The Modular Process
Modular homes and buildings are constructed out of many assembled cubicles, called modular sections or modular boxes. These modular sections are constructed off-site, transported to the building parcel, and built into a finished home. The everyday house or commercial building can be constructed by simply stacking and manipulating modular sections. Instead of building these sections on land, the sections are built in a state-of-the-art factory and transported to the property.
Modular vs. Site-Built Properties
The framing, roofing, plumbing, cabinetry, interior finish, heating, air conditioning, and electric wiring are exactly what you would expect in a conventional site-built property. The significant difference is the location of construction. As its name suggests, site-built properties are built right on-site, exposing the material to inclement weather, vandalism, and other adverse conditions. In contrast, modular properties are constructed in climate-controlled facilities, which protects the materials from degradation. The homes are then transported from the facility to the site, which requires modular companies to implement several different reinforcement measures (such as gluing and screwing of building material) to ensure sturdiness during travel. Moreover, modular companies must comply with interstate building codes thereby resulting in stronger, higher quality properties.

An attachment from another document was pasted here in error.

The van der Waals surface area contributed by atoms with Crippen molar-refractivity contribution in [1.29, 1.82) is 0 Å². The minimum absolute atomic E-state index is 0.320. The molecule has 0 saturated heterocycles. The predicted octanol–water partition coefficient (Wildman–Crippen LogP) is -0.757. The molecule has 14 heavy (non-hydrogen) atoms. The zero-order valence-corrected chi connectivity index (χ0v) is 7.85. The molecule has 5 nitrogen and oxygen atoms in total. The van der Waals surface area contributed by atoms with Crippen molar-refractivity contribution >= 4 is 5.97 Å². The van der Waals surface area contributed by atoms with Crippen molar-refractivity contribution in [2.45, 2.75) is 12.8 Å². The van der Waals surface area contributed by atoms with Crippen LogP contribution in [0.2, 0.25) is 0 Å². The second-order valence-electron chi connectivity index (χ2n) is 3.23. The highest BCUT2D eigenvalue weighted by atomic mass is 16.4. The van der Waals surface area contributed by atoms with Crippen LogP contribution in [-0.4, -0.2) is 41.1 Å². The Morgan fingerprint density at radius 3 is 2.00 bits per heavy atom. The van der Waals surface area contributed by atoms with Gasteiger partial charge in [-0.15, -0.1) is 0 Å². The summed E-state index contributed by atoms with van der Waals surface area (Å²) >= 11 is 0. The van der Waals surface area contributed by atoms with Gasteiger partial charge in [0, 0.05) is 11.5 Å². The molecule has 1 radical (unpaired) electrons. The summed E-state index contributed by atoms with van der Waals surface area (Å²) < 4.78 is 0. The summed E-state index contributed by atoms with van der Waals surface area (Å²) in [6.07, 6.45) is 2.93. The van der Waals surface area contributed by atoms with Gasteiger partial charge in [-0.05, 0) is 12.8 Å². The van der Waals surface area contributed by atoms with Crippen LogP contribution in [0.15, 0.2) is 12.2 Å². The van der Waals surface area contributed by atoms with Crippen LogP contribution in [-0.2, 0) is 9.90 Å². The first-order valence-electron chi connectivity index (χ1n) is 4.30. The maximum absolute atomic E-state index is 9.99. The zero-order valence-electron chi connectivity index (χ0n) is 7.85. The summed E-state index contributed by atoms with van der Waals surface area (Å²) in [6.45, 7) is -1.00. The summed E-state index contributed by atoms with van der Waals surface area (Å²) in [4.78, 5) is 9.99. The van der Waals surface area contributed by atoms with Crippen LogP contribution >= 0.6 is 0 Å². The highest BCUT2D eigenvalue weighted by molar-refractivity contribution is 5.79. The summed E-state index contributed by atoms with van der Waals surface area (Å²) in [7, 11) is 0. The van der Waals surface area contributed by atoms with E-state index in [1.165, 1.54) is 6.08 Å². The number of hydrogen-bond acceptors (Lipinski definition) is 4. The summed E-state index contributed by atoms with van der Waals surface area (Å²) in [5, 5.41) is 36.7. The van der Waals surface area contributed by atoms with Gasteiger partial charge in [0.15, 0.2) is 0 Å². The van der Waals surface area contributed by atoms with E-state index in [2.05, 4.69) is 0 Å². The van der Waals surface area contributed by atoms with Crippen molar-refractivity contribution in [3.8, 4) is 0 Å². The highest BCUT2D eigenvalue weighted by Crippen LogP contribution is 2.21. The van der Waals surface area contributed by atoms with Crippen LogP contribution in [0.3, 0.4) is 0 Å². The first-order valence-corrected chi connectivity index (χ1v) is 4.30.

The costs for modular construction are also lower than site-built construction for two main reasons: 1) building material is purchased in bulk and 2) construction is handled in an efficient, assembly-like manner. This translates into an average 20% savings for modular built properties.
Modular homes and buildings can also be constructed in as little as 12 weeks. This is because modular homes are built indoors using full-time indoor crews. Therefore, modular companies do not suffer the downsides of subcontractor no shows, bad weather, and other common time concerns.
The Future of Building
Modular construction is truly the future of building. Currently, all construction sites whether residential or commercial use pre-fabricated components. These components include: pre-hung doors, roof trusses, interior moldings, drywall, kitchen and bath cabinets, windows, heat sources, roof shingles, siding, fireplaces, flooring, and even room-by-room units. The only issue is how much actual work will be done at the site.
Pre-constructed homes have actually been fabricated in the United States since the 1880s. Several progressive builders began to improve upon this process around the mid-to-late twentieth century and continued to enhance the craft until there was no recognizable difference between site-built and modular properties.
Despite the overt benefits described above, many conventional companies are reluctant to learn and invest in alternative building methods because the savings would predominantly benefit the customer. If such companies do not know how to build modular homes, they will not inform customers about the inherent benefits. This has left an opportunity for seasoned builders to learn and hone the craft and show customers why modular construction is superior in design, build, and efficiency. Modular construction is now 25% of the building industry and continuously growing as consumers become more familiar with its benefits.